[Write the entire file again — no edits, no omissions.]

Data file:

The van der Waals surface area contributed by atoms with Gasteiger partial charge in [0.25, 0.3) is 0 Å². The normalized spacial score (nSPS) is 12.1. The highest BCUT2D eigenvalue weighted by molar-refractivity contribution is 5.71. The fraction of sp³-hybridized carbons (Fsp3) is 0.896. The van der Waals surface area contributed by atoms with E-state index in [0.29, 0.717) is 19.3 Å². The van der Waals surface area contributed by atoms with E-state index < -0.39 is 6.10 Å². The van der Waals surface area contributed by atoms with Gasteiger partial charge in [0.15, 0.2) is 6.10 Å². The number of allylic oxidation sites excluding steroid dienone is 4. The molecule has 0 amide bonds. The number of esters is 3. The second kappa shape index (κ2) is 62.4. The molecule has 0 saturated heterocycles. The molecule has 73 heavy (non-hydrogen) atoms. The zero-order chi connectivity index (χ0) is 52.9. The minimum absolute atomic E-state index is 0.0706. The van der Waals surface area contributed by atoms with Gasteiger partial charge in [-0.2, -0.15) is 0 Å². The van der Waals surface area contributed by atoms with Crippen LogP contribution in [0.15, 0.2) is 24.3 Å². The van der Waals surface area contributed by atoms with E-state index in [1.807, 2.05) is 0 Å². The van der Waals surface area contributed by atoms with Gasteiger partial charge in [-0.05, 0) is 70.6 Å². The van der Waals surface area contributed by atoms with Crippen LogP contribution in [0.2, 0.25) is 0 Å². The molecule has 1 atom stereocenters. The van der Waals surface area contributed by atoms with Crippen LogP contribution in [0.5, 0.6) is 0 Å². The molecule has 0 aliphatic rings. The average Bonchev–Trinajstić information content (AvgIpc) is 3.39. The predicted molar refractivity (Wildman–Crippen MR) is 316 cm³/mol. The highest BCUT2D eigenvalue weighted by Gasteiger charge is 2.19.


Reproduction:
The van der Waals surface area contributed by atoms with Gasteiger partial charge in [0.25, 0.3) is 0 Å². The normalized spacial score (nSPS) is 12.1. The highest BCUT2D eigenvalue weighted by molar-refractivity contribution is 5.71. The fraction of sp³-hybridized carbons (Fsp3) is 0.896. The van der Waals surface area contributed by atoms with E-state index in [0.29, 0.717) is 19.3 Å². The van der Waals surface area contributed by atoms with E-state index < -0.39 is 6.10 Å². The van der Waals surface area contributed by atoms with Gasteiger partial charge in [0.15, 0.2) is 6.10 Å². The number of allylic oxidation sites excluding steroid dienone is 4. The molecule has 0 amide bonds. The number of esters is 3. The second kappa shape index (κ2) is 62.4. The molecule has 0 saturated heterocycles. The molecule has 73 heavy (non-hydrogen) atoms. The zero-order chi connectivity index (χ0) is 52.9. The minimum absolute atomic E-state index is 0.0706. The van der Waals surface area contributed by atoms with Gasteiger partial charge in [-0.2, -0.15) is 0 Å². The van der Waals surface area contributed by atoms with Crippen LogP contribution in [0.15, 0.2) is 24.3 Å². The van der Waals surface area contributed by atoms with E-state index in [1.807, 2.05) is 0 Å². The van der Waals surface area contributed by atoms with Gasteiger partial charge in [-0.05, 0) is 70.6 Å². The van der Waals surface area contributed by atoms with Crippen LogP contribution in [0.2, 0.25) is 0 Å². The molecule has 1 atom stereocenters. The van der Waals surface area contributed by atoms with Crippen LogP contribution in [0.5, 0.6) is 0 Å². The molecule has 0 aliphatic rings. The average Bonchev–Trinajstić information content (AvgIpc) is 3.39. The predicted molar refractivity (Wildman–Crippen MR) is 316 cm³/mol. The highest BCUT2D eigenvalue weighted by Gasteiger charge is 2.19.